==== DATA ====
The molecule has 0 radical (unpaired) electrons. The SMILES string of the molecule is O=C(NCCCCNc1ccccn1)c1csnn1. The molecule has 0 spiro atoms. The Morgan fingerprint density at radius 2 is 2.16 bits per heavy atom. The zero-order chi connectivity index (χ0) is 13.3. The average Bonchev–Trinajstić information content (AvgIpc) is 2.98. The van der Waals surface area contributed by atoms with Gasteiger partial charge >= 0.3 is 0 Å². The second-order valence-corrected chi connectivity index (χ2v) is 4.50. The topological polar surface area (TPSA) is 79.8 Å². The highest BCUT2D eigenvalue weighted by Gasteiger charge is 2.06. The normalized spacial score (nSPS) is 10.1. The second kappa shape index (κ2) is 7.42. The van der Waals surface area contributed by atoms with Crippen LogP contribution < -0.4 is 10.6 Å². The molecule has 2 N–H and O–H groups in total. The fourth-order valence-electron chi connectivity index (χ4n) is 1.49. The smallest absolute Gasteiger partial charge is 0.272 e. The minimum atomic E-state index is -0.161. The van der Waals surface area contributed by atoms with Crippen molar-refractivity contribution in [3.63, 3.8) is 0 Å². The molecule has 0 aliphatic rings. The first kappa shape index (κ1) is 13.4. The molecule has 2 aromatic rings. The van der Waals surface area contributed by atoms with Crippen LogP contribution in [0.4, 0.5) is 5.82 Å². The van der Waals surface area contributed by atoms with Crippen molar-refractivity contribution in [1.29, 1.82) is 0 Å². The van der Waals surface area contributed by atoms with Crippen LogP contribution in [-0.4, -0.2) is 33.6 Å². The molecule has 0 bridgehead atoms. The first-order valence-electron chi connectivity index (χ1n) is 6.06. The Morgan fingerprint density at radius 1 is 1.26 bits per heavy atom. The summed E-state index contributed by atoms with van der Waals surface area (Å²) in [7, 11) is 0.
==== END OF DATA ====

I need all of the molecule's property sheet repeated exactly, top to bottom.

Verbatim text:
The molecule has 0 radical (unpaired) electrons. The SMILES string of the molecule is O=C(NCCCCNc1ccccn1)c1csnn1. The molecule has 0 spiro atoms. The Morgan fingerprint density at radius 2 is 2.16 bits per heavy atom. The zero-order chi connectivity index (χ0) is 13.3. The average Bonchev–Trinajstić information content (AvgIpc) is 2.98. The van der Waals surface area contributed by atoms with Gasteiger partial charge >= 0.3 is 0 Å². The second-order valence-corrected chi connectivity index (χ2v) is 4.50. The topological polar surface area (TPSA) is 79.8 Å². The highest BCUT2D eigenvalue weighted by Gasteiger charge is 2.06. The normalized spacial score (nSPS) is 10.1. The second kappa shape index (κ2) is 7.42. The van der Waals surface area contributed by atoms with Crippen LogP contribution < -0.4 is 10.6 Å². The molecule has 2 N–H and O–H groups in total. The fourth-order valence-electron chi connectivity index (χ4n) is 1.49. The smallest absolute Gasteiger partial charge is 0.272 e. The minimum atomic E-state index is -0.161. The van der Waals surface area contributed by atoms with Crippen molar-refractivity contribution in [3.63, 3.8) is 0 Å². The molecule has 0 aliphatic rings. The first kappa shape index (κ1) is 13.4. The molecule has 2 aromatic rings. The van der Waals surface area contributed by atoms with Crippen LogP contribution in [0.4, 0.5) is 5.82 Å². The van der Waals surface area contributed by atoms with Crippen molar-refractivity contribution in [1.29, 1.82) is 0 Å². The van der Waals surface area contributed by atoms with Crippen LogP contribution in [-0.4, -0.2) is 33.6 Å². The molecule has 0 bridgehead atoms. The first-order valence-electron chi connectivity index (χ1n) is 6.06. The Morgan fingerprint density at radius 1 is 1.26 bits per heavy atom. The summed E-state index contributed by atoms with van der Waals surface area (Å²) in [7, 11) is 0.